African American families are seeking the return of land or some form of reparations from both the University of Alabama and the University of Georgia for having seized their land decades ago.
A set of families have demanded the University of Georgia and Athens-Clarke County pay them $5 million in reparations for the land they were moved from in the 1960s.
Meanwhile, the Jones family has sought just compensation for their land that was sold to the Alabama college around the same time period after the government seized it through eminent domain.
A New York Times report framed these legal claims as a “new front in reparations” and began its deep dive on subject by remarking on the growing trend of African Americans trying to get compensation for their land after it was allegedly taken from them by the government years ago.
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The report stated, “African American families across the country — particularly in the South — are pushing for the return of land they say was taken in government seizures, an emerging attempt to provide economic restoration for the long saga of Black land loss and deprived inheritances.”
It noted, “Scholars say the use of eminent domain was often racially motivated and invoked disproportionately in minority and poor communities. One study showed that between 1949 and 1973, 2,532 eminent domain projects in 992 cities displaced one million people — two-thirds of them African American.”
The Times stated that some African American families now “want the land or to be paid current market value,” adding, “In some cases, families are asking for acknowledgment of the harm done as a way to return their history to public memory.”
The legal claims to seized land have apparently grown in number in recent years, with the outlet noting that “a national organization dedicated to helping Black families recover lost land has received about 700 claims to properties since 2021.”
It acknowledged however, that “Only a very few such cases have gotten traction; most are in the early stages and could take years to progress, if they do at all.”
“But as talk of racial justice has taken a more concrete form in the aftermath of the killing of George Floyd, more families are seeking the return of what was once their land,” the paper stated, subsequently mentioning the legal cases against the universities.
The call for reparations has become more legitimized recently as progressive lawmakers in cities like San Francisco have put together task forces to address how much they believe the city owes its Black residents.
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The article first mentioned the Jones family claim against the University of Alabama and the local county. It said, “Mr. Jones said his research shows that the land was seized in 1962 from his parents by local government using eminent domain — authority that allows governments to seize properties in the interest of public use.”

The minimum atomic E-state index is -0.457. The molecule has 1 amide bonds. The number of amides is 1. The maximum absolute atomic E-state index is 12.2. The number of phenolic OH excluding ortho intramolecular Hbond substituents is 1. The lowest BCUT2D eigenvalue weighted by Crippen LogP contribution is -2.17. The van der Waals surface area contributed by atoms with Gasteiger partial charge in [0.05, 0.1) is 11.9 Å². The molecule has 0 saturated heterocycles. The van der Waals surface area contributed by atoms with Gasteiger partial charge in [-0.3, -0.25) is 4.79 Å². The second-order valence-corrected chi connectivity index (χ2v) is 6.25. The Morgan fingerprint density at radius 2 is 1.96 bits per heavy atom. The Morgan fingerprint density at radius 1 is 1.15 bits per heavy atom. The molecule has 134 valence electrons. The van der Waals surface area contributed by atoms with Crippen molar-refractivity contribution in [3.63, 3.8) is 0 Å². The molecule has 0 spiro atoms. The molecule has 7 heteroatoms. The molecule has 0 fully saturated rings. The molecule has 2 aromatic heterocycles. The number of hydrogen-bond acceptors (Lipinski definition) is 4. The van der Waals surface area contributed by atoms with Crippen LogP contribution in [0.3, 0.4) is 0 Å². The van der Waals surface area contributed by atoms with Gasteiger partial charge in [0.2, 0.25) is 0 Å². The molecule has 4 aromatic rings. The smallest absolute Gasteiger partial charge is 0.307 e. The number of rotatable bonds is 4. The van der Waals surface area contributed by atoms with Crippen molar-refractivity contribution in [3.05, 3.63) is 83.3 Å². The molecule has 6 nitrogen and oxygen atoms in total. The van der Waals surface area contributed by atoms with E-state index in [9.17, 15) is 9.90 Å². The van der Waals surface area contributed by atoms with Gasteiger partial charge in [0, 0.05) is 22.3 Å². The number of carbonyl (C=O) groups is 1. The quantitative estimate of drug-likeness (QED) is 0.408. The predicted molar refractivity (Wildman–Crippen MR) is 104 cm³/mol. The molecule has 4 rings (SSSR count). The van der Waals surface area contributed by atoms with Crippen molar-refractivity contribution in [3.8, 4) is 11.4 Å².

The claim has caught the attention of the legal team representing the City of Huntsville, though according to the outlet, the city’s communications director declined to comment on the claim, saying, “Our legal team is aware, and it would be inappropriate for the City of Huntsville to publicly comment on the matter at this time.”
The paper then detailed how multiple families were bought out of land in a neighborhood called Linnentown, near the University of Georgia in the 1960s. The school has since acknowledged these families were underpaid for the land.
“A University of Georgia analysis said homeowners received only 56 percent of the amount they would have received if their properties had valued similarly to those outside of Linnentown,” the Times reported.
A 4th-generation descendant of the original Black landowners, Hattie Thomas Whitehead, has “formed a group to demand redress from the county and the university,” the outlet stated, adding, “They asked for $5 million in reparations — split between Athens-Clarke County and the college — along with memorial markers and the renaming of a building on the campus.”
Greg Trevor, a spokesman for the University of Georgia, claimed compensation would be decided by the Board of Regents of Georgia’s University System, though he told the Times that the school has “met with Linnentown descendants and had offered to include the story of Linnentown in an oral history project maintained by University of Georgia Libraries.”
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Fox News Digital reached out to both universities on Thursday for comment on the Times’ report. Trevor provided what appeared to be the same statement he gave to The New York Times. He said, “Under Georgia law then and now, only the Board of Regents may acquire and own property on behalf of member institutions of the University System of Georgia. The Board of Regents lawfully purchased this tract of land from the City of Athens after an eminent domain proceeding. Questions about the specifics of this project should be directed to the University System of Georgia in Atlanta.”
He added, “Decisions about building names and physical markers at member institutions also rest with the Board of Regents.”
The University of Alabama has yet to provide a response.
Source: Fox News